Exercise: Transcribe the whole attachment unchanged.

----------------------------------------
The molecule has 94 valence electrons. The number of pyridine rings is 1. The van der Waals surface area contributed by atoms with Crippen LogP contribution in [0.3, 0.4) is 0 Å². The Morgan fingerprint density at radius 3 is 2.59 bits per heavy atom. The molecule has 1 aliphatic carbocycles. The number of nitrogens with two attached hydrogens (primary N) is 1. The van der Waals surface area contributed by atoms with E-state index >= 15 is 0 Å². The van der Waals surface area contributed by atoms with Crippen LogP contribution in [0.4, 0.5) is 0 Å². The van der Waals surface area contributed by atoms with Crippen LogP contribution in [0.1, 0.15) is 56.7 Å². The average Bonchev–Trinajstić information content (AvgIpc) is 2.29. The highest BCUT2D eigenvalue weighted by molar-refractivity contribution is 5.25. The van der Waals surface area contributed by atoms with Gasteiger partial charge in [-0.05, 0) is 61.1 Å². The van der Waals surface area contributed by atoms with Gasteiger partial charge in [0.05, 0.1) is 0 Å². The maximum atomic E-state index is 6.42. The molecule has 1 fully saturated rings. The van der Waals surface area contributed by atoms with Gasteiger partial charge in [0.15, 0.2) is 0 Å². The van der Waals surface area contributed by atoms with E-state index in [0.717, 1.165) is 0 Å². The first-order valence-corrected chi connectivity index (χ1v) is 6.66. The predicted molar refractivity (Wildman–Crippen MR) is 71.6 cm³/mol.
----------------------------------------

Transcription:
The molecule has 94 valence electrons. The number of pyridine rings is 1. The van der Waals surface area contributed by atoms with Crippen LogP contribution in [0.3, 0.4) is 0 Å². The Morgan fingerprint density at radius 3 is 2.59 bits per heavy atom. The molecule has 1 aliphatic carbocycles. The number of nitrogens with two attached hydrogens (primary N) is 1. The van der Waals surface area contributed by atoms with E-state index >= 15 is 0 Å². The van der Waals surface area contributed by atoms with Crippen LogP contribution in [0.4, 0.5) is 0 Å². The van der Waals surface area contributed by atoms with Crippen LogP contribution in [0.1, 0.15) is 56.7 Å². The average Bonchev–Trinajstić information content (AvgIpc) is 2.29. The highest BCUT2D eigenvalue weighted by molar-refractivity contribution is 5.25. The van der Waals surface area contributed by atoms with Gasteiger partial charge in [-0.05, 0) is 61.1 Å². The van der Waals surface area contributed by atoms with Gasteiger partial charge in [0.05, 0.1) is 0 Å². The maximum atomic E-state index is 6.42. The molecule has 1 fully saturated rings. The van der Waals surface area contributed by atoms with Gasteiger partial charge in [0.15, 0.2) is 0 Å². The van der Waals surface area contributed by atoms with E-state index in [0.717, 1.165) is 0 Å². The first-order valence-corrected chi connectivity index (χ1v) is 6.66. The predicted molar refractivity (Wildman–Crippen MR) is 71.6 cm³/mol.